RESERVOIRS — The level of Lake Roosevelt is about 1284 on June 22.
The lake is continuing to fill and spill is occurring over the drum gates at Grand Coulee Dam. The peak of the spring runoff is expected in the next two weeks. In addition, increased rainfall has resulted in high inflows into Lake Roosevelt. The predicted amount of rise in lake level is anticipated to be approximately 1 foot per day over the next week. The level of the lake is expected to be 1288 by June 30. The lake is expected to continue to rise .5-.75 feet per day, reaching the full pool elevation of 1290 on July 4.
Be cautious while recreating on Lake Roosevelt over the 4th of July holiday as the lake level will rise and a limited amount of beach will be available around the lake. Shoreline campers are advised to camp well away from the water’s edge.
For a daily lake level forecast call 1-800-824-4916. This forecast is updated at 3 p.m. each day.
MOUNTAINEERING — Sad news from Mount Rainier National Park as a ranger attempting a rescue fell 3,000 feet to his death on Thursday.
- 207 ORV/User Contacts
- 21 Citations (i.e. no helmets, road closure, fishing w/o a license)
- 22 Verbal Warnings
SALMON FISHING — Starting July 1, anglers will be required to rlease all chinook and sockeye with external floy tags and/or with one or more holes (round, approximately ¼ inch diameter) punched in the caudal (tail) fin.
The Washington Fish and Wildlife announced the rule change on Thursday. the rule will run through Oct.15.
Location: Mainstem Columbia River from Priest Rapids Dam upstream to Chief Joseph Dam, including the Similkameen and Okanogan rivers.
Read on for details.
FISHING — A path was plowed this week through the lingering snow on Gold Pass, the popular access route from St. Regis, Mont., to the St. Joe River.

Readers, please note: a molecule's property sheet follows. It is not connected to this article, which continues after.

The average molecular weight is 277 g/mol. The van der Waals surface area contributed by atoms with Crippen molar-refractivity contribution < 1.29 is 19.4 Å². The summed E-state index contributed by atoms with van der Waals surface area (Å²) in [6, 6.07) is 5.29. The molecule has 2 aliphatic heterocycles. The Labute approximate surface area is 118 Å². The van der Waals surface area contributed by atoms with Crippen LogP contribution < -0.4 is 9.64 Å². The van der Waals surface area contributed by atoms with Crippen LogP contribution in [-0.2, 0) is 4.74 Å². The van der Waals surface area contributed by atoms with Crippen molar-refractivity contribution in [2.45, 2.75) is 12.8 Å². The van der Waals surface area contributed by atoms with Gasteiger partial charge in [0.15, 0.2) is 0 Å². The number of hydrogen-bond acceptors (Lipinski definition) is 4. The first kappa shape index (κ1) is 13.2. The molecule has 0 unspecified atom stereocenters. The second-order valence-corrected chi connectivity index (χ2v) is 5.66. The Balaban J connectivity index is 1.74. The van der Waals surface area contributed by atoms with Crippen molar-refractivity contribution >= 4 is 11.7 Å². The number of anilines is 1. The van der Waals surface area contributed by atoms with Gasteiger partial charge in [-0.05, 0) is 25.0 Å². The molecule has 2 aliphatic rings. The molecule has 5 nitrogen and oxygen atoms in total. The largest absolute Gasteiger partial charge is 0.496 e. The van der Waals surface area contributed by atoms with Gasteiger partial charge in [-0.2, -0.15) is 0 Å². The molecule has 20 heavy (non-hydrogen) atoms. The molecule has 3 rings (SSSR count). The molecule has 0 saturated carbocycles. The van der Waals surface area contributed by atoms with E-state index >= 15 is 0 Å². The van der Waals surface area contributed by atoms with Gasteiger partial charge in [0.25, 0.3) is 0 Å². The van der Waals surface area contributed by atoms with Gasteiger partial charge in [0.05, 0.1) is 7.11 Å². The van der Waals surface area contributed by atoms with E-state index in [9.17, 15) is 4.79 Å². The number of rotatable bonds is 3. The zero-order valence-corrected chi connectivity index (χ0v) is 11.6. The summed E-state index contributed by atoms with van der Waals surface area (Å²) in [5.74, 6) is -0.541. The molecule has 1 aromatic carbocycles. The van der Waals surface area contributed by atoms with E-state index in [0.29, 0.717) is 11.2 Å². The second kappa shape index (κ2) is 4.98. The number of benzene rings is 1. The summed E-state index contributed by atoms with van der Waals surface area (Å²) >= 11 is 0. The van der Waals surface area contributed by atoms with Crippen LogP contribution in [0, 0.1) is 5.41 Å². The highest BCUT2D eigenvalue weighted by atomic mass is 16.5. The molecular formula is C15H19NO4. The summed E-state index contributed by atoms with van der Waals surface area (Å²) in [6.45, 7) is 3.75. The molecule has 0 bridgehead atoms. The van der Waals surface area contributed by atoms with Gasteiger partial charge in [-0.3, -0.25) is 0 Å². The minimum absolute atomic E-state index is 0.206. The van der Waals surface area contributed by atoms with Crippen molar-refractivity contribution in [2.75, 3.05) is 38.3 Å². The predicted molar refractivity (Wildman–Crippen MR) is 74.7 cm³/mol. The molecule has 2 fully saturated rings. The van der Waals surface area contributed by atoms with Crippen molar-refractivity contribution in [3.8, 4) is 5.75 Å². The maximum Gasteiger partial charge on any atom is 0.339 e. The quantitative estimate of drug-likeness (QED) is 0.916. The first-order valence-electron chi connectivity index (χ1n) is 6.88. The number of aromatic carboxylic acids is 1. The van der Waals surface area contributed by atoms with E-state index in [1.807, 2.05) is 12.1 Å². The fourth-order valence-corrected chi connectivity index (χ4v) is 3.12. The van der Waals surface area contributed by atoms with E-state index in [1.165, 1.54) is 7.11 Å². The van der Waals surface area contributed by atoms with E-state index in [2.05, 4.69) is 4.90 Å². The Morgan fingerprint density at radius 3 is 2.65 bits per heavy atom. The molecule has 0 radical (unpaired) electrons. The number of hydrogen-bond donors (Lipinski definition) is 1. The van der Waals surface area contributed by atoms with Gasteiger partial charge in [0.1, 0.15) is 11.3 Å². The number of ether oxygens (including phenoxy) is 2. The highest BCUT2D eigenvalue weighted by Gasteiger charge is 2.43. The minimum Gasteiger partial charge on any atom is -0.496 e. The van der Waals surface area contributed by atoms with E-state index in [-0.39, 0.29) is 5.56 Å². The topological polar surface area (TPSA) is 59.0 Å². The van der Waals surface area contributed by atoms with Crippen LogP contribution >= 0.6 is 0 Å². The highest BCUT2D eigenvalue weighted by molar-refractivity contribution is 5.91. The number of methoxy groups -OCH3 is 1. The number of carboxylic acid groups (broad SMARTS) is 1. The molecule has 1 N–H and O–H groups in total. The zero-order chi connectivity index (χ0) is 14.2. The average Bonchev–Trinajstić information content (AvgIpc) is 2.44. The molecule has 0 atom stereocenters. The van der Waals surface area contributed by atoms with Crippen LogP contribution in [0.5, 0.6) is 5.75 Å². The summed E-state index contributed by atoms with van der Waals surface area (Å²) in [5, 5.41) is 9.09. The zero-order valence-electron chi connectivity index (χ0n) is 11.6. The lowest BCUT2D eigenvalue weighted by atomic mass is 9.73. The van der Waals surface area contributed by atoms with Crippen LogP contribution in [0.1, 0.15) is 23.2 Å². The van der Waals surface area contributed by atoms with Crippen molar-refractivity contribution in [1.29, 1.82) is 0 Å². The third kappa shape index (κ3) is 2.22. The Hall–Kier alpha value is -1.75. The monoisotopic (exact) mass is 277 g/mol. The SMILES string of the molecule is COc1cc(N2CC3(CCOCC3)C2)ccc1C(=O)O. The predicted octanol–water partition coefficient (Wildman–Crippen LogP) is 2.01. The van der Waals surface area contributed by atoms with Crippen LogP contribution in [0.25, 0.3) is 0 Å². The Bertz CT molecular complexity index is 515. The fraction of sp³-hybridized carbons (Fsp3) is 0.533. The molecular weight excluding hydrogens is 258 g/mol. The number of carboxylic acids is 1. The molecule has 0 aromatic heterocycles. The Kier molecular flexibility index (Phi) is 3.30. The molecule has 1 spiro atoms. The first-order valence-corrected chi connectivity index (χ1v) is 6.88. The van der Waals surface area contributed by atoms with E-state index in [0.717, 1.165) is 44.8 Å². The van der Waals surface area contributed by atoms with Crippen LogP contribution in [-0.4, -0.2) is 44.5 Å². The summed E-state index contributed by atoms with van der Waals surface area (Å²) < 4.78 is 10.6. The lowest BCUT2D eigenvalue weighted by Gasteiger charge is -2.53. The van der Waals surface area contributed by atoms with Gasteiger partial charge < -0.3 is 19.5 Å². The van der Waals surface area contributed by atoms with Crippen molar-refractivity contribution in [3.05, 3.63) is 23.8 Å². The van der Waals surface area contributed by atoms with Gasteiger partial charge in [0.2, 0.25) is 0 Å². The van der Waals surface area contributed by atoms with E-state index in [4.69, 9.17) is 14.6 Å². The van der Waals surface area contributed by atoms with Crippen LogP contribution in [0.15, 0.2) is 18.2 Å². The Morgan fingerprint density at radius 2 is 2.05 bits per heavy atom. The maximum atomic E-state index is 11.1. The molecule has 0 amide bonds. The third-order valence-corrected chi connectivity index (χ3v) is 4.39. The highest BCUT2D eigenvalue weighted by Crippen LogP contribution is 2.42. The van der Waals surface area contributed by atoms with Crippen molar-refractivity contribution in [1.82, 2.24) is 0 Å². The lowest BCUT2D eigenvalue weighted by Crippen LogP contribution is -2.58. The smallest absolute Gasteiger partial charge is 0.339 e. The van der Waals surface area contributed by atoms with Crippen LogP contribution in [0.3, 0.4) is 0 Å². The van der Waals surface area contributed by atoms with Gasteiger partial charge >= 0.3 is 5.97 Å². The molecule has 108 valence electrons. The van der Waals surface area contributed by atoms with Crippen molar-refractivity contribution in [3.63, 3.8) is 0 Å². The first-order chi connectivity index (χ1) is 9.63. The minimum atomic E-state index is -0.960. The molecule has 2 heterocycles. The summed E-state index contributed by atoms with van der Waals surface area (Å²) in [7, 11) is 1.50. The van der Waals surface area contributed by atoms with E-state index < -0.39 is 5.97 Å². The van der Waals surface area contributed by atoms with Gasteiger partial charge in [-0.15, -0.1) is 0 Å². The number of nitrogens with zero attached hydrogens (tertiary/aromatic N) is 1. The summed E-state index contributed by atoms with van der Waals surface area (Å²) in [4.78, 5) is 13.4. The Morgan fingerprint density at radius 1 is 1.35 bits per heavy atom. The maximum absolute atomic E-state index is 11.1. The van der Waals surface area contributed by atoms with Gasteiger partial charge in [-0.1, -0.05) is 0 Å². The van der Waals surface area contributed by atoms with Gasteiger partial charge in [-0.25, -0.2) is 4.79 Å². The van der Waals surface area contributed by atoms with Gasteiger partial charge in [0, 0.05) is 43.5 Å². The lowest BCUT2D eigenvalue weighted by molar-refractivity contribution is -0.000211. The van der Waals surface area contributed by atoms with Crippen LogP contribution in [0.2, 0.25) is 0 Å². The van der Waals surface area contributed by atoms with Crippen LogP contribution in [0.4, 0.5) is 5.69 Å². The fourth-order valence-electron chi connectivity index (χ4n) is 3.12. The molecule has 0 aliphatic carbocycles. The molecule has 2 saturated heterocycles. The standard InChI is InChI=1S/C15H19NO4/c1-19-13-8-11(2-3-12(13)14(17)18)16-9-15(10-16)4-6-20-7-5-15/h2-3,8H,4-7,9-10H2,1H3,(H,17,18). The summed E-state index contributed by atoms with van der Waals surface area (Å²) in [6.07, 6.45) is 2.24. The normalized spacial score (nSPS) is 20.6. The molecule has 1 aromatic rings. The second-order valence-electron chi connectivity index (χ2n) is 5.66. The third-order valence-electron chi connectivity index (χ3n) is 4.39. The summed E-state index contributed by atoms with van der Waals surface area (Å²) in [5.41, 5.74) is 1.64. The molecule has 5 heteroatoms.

North Idaho angler Ralph Bartholdt posed his family on the pass to prove the point. Here's his pass and fishing report:
Gold summit is passable, (has been since last week) although there is road work going on near the Idaho bottom.
Fishing on The St. Joe was pretty fair. Nymphs to Tarantulas in the soft seams.
PADDLING — This great action and slow-mo video recap captures the intensity of the paddlers and the power of the water during the recent North Fork Championships whitewater kayaking championships in the BIG flows of Idaho's North Fork Payette River near McCall.
The contest involved 80 impressive paddlers from all over the globe, including 30 of the world's best paddlers. They competed down Jacob's Ladder - a Class V rapid that is terrifying to run, let alone race through gates.
WILDLIFE WATCHING — Trumpeter swans are back in a family way at Turnbull National Wildlife Refuge this week.
The photo at the bottom of this post shows the female rising above a newly hatched FIFTH cygnet onThursday morning as two siblings look on from the nest. I made the photo just off the paved trail at Middle Pine Lake near the refuge headquarters.
The male was on the water with two cygnets that hatched on Monday or Tuesday when I arrived today just before 8 a.m.
Two more cygnets could be seen partially under the wing of the female on the nest.
I sat for a long time across from the nest, watching as the male took his pair to the far end of Middle Pine Lake and rested with them on the shore.
At 9:30 a.m., the female began making muffled honks. The male got in the water with the two cygnets and started swimming toward the nest. Just as he got there, the two cygnets under the mother’s wing crawled out, the female stood up and Presto! Up popped the very weak head of the FIFTH cygnet for a brief second before it lay back down.
The male paraded past a few times, as shown in the other photo. The female seemed to be showing off the new arrival.
Visitors willing to walk less than a mile round trip will be able to enjoy the family all summer.
"The cygnets will be stuck there for awhile since we have Cheever Lake drawn down for dam repairs," said Mike Rule, refuge biologist.
The female mated in 2009 with the late Solo, the male trumpeter who faithfully returned to Turnbull for two decades as a widower before finding a breeding female and ending Turnbull's drought of trumpeter production.